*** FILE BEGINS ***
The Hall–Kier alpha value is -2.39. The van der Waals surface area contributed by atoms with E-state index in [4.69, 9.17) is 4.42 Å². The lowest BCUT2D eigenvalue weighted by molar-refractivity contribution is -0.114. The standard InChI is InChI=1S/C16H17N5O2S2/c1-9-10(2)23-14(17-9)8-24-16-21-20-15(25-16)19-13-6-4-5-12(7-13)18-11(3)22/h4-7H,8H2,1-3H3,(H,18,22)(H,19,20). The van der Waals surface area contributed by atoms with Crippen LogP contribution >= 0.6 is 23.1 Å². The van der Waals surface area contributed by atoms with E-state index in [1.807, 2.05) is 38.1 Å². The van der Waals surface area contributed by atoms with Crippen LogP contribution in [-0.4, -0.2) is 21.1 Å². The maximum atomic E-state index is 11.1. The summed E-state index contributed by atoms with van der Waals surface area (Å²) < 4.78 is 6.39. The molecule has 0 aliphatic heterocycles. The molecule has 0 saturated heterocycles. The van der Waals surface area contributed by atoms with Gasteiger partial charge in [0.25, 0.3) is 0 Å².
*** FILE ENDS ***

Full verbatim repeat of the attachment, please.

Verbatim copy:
The Hall–Kier alpha value is -2.39. The van der Waals surface area contributed by atoms with E-state index in [4.69, 9.17) is 4.42 Å². The lowest BCUT2D eigenvalue weighted by molar-refractivity contribution is -0.114. The standard InChI is InChI=1S/C16H17N5O2S2/c1-9-10(2)23-14(17-9)8-24-16-21-20-15(25-16)19-13-6-4-5-12(7-13)18-11(3)22/h4-7H,8H2,1-3H3,(H,18,22)(H,19,20). The van der Waals surface area contributed by atoms with Crippen LogP contribution >= 0.6 is 23.1 Å². The van der Waals surface area contributed by atoms with E-state index in [1.807, 2.05) is 38.1 Å². The van der Waals surface area contributed by atoms with Crippen LogP contribution in [-0.4, -0.2) is 21.1 Å². The maximum atomic E-state index is 11.1. The summed E-state index contributed by atoms with van der Waals surface area (Å²) < 4.78 is 6.39. The molecule has 0 aliphatic heterocycles. The molecule has 0 saturated heterocycles. The van der Waals surface area contributed by atoms with Gasteiger partial charge in [0.25, 0.3) is 0 Å².